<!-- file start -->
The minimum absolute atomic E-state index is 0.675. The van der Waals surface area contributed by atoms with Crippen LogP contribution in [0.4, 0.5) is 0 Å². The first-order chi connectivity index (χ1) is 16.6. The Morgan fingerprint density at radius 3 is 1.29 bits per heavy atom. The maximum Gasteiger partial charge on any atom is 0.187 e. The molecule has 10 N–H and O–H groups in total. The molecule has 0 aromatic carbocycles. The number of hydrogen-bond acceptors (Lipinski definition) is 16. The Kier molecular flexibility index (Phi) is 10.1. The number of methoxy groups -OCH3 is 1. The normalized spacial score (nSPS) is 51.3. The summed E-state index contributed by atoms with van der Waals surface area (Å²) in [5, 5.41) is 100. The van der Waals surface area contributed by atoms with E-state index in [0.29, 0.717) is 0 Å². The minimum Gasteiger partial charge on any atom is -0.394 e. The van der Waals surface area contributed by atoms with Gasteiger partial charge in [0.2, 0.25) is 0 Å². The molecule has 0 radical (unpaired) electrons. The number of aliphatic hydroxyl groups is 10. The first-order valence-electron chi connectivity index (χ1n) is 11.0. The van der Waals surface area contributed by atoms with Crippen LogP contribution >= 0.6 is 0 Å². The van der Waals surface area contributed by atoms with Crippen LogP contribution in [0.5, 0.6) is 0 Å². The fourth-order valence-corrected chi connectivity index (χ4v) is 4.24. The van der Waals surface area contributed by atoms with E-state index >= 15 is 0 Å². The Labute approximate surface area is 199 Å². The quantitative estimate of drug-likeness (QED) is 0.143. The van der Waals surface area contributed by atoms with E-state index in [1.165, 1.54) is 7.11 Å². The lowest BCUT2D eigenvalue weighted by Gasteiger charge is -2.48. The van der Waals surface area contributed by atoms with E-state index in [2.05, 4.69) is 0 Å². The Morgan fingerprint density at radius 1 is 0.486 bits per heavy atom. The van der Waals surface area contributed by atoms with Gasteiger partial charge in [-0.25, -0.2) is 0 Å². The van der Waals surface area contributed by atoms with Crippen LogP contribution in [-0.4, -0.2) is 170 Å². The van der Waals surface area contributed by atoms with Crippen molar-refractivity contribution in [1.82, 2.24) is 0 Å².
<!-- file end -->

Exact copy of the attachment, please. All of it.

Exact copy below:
The minimum absolute atomic E-state index is 0.675. The van der Waals surface area contributed by atoms with Crippen LogP contribution in [0.4, 0.5) is 0 Å². The first-order chi connectivity index (χ1) is 16.6. The Morgan fingerprint density at radius 3 is 1.29 bits per heavy atom. The maximum Gasteiger partial charge on any atom is 0.187 e. The molecule has 10 N–H and O–H groups in total. The molecule has 0 aromatic carbocycles. The number of hydrogen-bond acceptors (Lipinski definition) is 16. The Kier molecular flexibility index (Phi) is 10.1. The number of methoxy groups -OCH3 is 1. The normalized spacial score (nSPS) is 51.3. The summed E-state index contributed by atoms with van der Waals surface area (Å²) in [5, 5.41) is 100. The van der Waals surface area contributed by atoms with E-state index in [0.29, 0.717) is 0 Å². The minimum Gasteiger partial charge on any atom is -0.394 e. The van der Waals surface area contributed by atoms with Gasteiger partial charge in [0.2, 0.25) is 0 Å². The molecule has 0 radical (unpaired) electrons. The number of aliphatic hydroxyl groups is 10. The first-order valence-electron chi connectivity index (χ1n) is 11.0. The van der Waals surface area contributed by atoms with Crippen LogP contribution >= 0.6 is 0 Å². The van der Waals surface area contributed by atoms with Crippen LogP contribution in [0.5, 0.6) is 0 Å². The fourth-order valence-corrected chi connectivity index (χ4v) is 4.24. The van der Waals surface area contributed by atoms with E-state index >= 15 is 0 Å². The Labute approximate surface area is 199 Å². The quantitative estimate of drug-likeness (QED) is 0.143. The van der Waals surface area contributed by atoms with E-state index in [1.165, 1.54) is 7.11 Å². The lowest BCUT2D eigenvalue weighted by Gasteiger charge is -2.48. The van der Waals surface area contributed by atoms with E-state index in [2.05, 4.69) is 0 Å². The Morgan fingerprint density at radius 1 is 0.486 bits per heavy atom. The van der Waals surface area contributed by atoms with Gasteiger partial charge in [-0.25, -0.2) is 0 Å². The van der Waals surface area contributed by atoms with Crippen LogP contribution in [-0.4, -0.2) is 170 Å². The van der Waals surface area contributed by atoms with Crippen molar-refractivity contribution in [1.82, 2.24) is 0 Å².